Proview Spokesperson Says iPad Settlement “Likely”

Proview

Earlier this week, we reported about Apple and Chinese display maker Proview to be in talks regarding iPad trademark. The dispute between Proview and Apple over the iPad trademark may be nearing resolution.

The Guangdong High Court wants the two companies to reach a settlement over the dispute that started when Proview’s Taiwan subsidiary sold worldwide rights to the trademark to Apple in 2009.

The registration of the trademark was never transferred to China, and financially troubled Proview has been attempting to stop Apple from using the iPad name, in a bid to extort more money from Apple. Many courts also favored Proview, due to some perverted sense of patriotism. Ma Dongxiao, a lawyer for Proview, said:

“It is likely that we will settle out of court. The Guangdong High Court is helping to arrange it and the court also expects to do so. Actually Proview always expected to settle out of court from the beginning. I don’t know if Apple has changed its attitude, but I believe that the key point now is the price.”

Apple spokeswoman Carolyn Wu said that the company had no new comment about a possible settlement. Apple released a statement, mentioning that Proview “still owe a lot of people a lot of money, they are now unfairly trying to get more from Apple for a trademark we already paid for.” Apple has been struggling to retain the name in China due to some Anti-American policies that victimize American investors.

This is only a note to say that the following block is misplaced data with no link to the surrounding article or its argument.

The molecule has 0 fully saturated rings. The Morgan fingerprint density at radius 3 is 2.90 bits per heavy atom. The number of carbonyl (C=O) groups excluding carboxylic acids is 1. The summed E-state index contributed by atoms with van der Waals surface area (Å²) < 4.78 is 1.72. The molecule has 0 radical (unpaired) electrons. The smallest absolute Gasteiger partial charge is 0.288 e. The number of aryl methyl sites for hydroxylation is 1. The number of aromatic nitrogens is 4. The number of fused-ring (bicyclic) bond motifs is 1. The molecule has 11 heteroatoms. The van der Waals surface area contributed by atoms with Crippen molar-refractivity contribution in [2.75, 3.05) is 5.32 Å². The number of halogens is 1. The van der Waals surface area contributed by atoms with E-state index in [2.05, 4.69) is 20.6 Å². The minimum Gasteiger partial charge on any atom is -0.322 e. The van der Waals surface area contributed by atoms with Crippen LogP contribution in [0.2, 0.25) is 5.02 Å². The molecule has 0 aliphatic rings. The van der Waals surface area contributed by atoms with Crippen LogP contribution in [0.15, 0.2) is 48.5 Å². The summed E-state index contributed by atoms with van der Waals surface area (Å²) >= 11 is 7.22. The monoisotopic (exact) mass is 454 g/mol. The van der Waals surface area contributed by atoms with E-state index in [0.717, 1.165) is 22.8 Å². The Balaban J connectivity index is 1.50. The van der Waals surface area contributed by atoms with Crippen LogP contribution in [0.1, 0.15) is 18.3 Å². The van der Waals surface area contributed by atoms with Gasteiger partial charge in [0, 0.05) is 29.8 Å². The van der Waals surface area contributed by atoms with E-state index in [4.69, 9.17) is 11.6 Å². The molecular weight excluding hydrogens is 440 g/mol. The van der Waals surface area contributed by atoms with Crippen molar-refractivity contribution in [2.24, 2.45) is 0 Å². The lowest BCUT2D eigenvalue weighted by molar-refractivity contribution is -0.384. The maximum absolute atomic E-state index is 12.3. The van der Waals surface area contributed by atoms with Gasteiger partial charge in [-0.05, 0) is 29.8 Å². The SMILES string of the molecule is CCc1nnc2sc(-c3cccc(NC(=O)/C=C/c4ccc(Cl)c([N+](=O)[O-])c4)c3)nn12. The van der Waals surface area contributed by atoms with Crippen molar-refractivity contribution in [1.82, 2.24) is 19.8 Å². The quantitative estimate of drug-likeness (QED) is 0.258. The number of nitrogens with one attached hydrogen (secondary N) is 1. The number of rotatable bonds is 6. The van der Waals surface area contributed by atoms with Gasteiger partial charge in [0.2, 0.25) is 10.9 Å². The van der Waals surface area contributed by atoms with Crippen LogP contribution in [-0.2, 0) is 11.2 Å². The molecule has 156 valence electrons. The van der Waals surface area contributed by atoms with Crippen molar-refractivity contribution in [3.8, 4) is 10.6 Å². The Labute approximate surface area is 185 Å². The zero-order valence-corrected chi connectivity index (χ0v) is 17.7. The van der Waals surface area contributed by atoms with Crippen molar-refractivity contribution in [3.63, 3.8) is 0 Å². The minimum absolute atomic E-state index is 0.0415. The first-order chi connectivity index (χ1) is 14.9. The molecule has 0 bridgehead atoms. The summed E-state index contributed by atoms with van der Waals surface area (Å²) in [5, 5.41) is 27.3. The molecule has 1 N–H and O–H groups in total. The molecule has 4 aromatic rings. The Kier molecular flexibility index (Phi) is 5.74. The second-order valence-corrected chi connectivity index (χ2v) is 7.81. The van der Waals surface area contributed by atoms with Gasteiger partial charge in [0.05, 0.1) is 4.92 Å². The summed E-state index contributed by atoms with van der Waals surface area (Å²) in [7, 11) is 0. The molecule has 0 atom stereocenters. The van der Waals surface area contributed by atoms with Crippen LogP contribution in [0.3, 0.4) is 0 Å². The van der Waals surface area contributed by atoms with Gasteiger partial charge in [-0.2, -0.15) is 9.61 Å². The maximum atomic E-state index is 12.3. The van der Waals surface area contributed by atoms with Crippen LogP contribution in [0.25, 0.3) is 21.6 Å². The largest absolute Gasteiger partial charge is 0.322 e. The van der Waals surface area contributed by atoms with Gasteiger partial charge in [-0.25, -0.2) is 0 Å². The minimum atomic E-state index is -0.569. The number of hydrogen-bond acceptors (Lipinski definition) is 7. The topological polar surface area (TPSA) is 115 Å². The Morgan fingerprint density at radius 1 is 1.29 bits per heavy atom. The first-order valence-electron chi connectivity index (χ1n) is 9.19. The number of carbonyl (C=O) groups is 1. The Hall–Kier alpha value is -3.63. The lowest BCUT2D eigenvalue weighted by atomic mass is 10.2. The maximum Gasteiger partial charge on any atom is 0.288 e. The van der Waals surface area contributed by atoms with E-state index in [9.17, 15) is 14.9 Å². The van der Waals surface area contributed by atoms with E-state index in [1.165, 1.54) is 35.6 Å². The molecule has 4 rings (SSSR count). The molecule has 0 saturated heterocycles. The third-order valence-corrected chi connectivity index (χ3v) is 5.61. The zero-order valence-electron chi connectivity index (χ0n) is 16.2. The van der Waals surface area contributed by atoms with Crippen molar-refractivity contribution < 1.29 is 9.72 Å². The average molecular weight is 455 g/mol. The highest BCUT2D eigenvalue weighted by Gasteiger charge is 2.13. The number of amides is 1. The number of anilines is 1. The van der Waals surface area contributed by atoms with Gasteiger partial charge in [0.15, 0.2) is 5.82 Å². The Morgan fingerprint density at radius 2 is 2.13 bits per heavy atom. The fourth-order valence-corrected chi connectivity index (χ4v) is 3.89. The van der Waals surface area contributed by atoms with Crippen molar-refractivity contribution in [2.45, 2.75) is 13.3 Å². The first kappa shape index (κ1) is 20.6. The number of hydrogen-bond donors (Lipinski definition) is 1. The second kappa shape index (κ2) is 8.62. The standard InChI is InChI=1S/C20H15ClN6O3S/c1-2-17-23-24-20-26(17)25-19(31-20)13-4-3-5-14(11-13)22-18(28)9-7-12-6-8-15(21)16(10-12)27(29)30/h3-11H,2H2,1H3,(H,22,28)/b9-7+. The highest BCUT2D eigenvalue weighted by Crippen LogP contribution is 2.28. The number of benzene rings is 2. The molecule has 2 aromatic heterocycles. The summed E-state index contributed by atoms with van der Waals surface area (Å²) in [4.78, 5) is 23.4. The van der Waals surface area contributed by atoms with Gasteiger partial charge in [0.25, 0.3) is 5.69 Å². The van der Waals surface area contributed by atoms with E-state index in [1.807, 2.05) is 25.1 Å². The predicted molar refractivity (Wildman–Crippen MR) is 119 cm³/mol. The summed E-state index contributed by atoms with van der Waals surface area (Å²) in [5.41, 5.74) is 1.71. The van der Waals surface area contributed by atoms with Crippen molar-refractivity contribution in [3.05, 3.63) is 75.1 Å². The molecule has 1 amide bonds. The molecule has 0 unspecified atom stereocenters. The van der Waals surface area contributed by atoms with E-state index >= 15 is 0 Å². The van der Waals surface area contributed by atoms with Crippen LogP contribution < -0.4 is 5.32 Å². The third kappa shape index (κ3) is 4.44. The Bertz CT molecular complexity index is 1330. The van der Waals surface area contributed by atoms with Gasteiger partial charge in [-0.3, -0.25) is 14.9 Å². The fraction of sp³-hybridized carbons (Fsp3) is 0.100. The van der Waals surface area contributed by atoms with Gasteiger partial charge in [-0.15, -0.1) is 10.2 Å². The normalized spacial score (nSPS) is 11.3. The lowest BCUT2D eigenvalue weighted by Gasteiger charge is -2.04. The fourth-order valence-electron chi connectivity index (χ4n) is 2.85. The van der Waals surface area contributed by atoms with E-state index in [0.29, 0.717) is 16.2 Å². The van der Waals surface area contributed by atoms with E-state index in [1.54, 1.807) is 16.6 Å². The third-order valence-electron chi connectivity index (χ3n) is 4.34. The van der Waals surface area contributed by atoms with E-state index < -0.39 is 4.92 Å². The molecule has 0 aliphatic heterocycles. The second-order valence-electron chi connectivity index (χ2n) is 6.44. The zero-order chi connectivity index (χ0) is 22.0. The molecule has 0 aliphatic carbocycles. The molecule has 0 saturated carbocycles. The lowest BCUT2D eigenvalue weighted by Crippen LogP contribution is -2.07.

Despite the comments about a possible settlement, a senior official with the Chinese State Administration for Industry and Commerce (SAIC) said that “According to the … provisions of the China Trademark Law, currently Shenzhen Proview is the legal registrant of the iPad trademark.” He must be overdriven by jingoism.

The comments from Fu Shuangjian, a deputy director of SAIC, are the first that have been made from a government official about the case and could very well forecast the direction that the court may rule in favor of Proview. That would most likely mean an expensive settlement for Apple to retain the iPad name in China. Even if court rules against Proview, the possibility of Chinese Government to intervene in the matter (out of jingoism) to ensure Proview having the last laugh cannot be ruled out.

Source: TUAW

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